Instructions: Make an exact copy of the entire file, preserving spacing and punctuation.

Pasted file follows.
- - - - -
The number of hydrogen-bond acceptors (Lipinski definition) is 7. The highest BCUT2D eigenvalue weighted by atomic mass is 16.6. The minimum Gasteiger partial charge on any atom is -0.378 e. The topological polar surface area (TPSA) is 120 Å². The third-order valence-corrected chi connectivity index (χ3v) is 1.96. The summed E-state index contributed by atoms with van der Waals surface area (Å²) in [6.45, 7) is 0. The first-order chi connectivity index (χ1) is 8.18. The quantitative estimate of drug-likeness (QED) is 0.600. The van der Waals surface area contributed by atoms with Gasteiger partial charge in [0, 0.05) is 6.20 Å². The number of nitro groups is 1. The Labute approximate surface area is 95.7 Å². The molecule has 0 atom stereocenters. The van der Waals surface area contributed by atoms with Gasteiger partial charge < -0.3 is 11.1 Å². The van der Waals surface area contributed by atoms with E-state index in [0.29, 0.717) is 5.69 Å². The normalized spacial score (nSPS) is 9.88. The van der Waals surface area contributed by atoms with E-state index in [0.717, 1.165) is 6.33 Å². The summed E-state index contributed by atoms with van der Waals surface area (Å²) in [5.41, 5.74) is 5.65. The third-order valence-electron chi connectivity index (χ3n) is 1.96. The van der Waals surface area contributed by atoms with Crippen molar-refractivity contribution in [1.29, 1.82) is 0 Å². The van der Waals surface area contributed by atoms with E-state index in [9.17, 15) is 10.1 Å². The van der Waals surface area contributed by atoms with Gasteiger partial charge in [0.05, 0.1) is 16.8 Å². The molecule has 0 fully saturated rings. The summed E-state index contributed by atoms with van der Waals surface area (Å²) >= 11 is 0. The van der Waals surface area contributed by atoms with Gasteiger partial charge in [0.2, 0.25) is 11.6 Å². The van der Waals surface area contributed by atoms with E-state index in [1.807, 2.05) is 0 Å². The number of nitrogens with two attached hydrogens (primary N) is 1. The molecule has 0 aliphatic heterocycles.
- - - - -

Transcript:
The number of hydrogen-bond acceptors (Lipinski definition) is 7. The highest BCUT2D eigenvalue weighted by atomic mass is 16.6. The minimum Gasteiger partial charge on any atom is -0.378 e. The topological polar surface area (TPSA) is 120 Å². The third-order valence-corrected chi connectivity index (χ3v) is 1.96. The summed E-state index contributed by atoms with van der Waals surface area (Å²) in [6.45, 7) is 0. The first-order chi connectivity index (χ1) is 8.18. The quantitative estimate of drug-likeness (QED) is 0.600. The van der Waals surface area contributed by atoms with Gasteiger partial charge in [0, 0.05) is 6.20 Å². The number of nitro groups is 1. The Labute approximate surface area is 95.7 Å². The molecule has 0 atom stereocenters. The van der Waals surface area contributed by atoms with Gasteiger partial charge < -0.3 is 11.1 Å². The van der Waals surface area contributed by atoms with E-state index in [0.29, 0.717) is 5.69 Å². The normalized spacial score (nSPS) is 9.88. The van der Waals surface area contributed by atoms with E-state index in [0.717, 1.165) is 6.33 Å². The summed E-state index contributed by atoms with van der Waals surface area (Å²) in [5.41, 5.74) is 5.65. The third-order valence-electron chi connectivity index (χ3n) is 1.96. The van der Waals surface area contributed by atoms with Crippen molar-refractivity contribution in [1.29, 1.82) is 0 Å². The van der Waals surface area contributed by atoms with E-state index in [9.17, 15) is 10.1 Å². The van der Waals surface area contributed by atoms with Gasteiger partial charge in [0.05, 0.1) is 16.8 Å². The molecule has 0 fully saturated rings. The summed E-state index contributed by atoms with van der Waals surface area (Å²) >= 11 is 0. The van der Waals surface area contributed by atoms with Gasteiger partial charge in [0.2, 0.25) is 11.6 Å². The van der Waals surface area contributed by atoms with E-state index in [1.807, 2.05) is 0 Å². The number of nitrogens with two attached hydrogens (primary N) is 1. The molecule has 0 aliphatic heterocycles.